5 Ways to Minimize Fallout

January 12, 2016

The “F” word of the mortgage industry. Fallout can mean a difficult conversation with a potential borrower, reduced income, and a lot of hard work with little to show for it. Of course, the reality is that not every application will result in a closed loan, but here are a few ways to minimize fallout, and maximize closings.

  1. Ask lots of questions up front.

The more you learn at the start of the process, the more potential issues you can uncover with plenty of time to resolve them. Where is the down payment coming from? How long do they plan to stay in the home? What is most important – a low down payment, minimizing the amount paid in interest, something else? When do they hope to close? (If this is unrealistic say so now!)

  1. Submit a complete application.

It’s said often because it’s that important. When every piece of information and documentation is submitted upfront it minimizes delays, sends your file to the front of the line, and gives ample time to find solutions to any problems that arise.

  1. Make use of eSign and eConsent.

Don’t let the new disclosure requirements push back a closing date and destroy a deal. Use eSign and eConsent to increase efficiency and shorten the loan process. Documents can be delivered in seconds rather than days and eliminate the need to factor mailing time into mandated waiting periods.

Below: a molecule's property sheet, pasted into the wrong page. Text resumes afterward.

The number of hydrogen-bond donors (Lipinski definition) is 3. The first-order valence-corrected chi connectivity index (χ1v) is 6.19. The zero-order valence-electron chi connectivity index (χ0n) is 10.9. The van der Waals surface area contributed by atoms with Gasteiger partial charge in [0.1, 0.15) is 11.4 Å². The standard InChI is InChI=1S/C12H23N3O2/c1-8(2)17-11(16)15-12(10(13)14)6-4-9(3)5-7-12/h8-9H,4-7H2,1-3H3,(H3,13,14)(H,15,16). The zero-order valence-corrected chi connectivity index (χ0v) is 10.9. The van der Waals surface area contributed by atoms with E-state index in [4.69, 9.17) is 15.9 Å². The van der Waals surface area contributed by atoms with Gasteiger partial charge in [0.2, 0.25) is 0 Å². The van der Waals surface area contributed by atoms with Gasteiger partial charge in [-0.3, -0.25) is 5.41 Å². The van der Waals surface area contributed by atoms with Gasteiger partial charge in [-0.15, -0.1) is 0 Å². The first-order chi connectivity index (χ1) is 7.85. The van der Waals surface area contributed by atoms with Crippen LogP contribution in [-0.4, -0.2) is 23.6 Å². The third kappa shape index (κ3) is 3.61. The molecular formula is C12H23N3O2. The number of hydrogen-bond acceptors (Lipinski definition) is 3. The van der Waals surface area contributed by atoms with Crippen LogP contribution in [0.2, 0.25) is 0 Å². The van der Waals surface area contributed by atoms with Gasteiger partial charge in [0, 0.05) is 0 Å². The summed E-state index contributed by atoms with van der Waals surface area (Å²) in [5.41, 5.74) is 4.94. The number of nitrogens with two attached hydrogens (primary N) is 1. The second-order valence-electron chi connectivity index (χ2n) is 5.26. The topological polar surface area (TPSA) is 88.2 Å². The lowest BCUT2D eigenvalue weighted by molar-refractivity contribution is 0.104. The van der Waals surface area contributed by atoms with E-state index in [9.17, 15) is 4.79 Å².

1. Work with a variety of programs.

Your slam dunk borrower ended up deciding to purchase a mobile home? Or a fixer-upper? Or a home in a rural area and is wondering if they can get 100% financing? When you offer a wide selection of programs it increases the likelihood that you’ll have a solution for any scenario that crosses your desk.

  1. Communicate early and often.

One of the most common frustrations among mortgage applicants is not knowing where things stand, and feeling that they can’t get their questions answered. It’s understandable not to want to deliver bad news, or even to say you don’t have the answers your client is looking for. Still – delaying the conversation never makes it easier, or improves the reception on the side of your borrower. It is always better to be up front, share what you know when you know it, and show that you are on their team. When you don’t have the desired information it can be helpful to share other details that you do have available. Even if it’s not exactly what the client was interested in, it can go a long way to show that things are progressing, and that their loan is a priority.

Photography by [Andriy Popov] © 123RF.com

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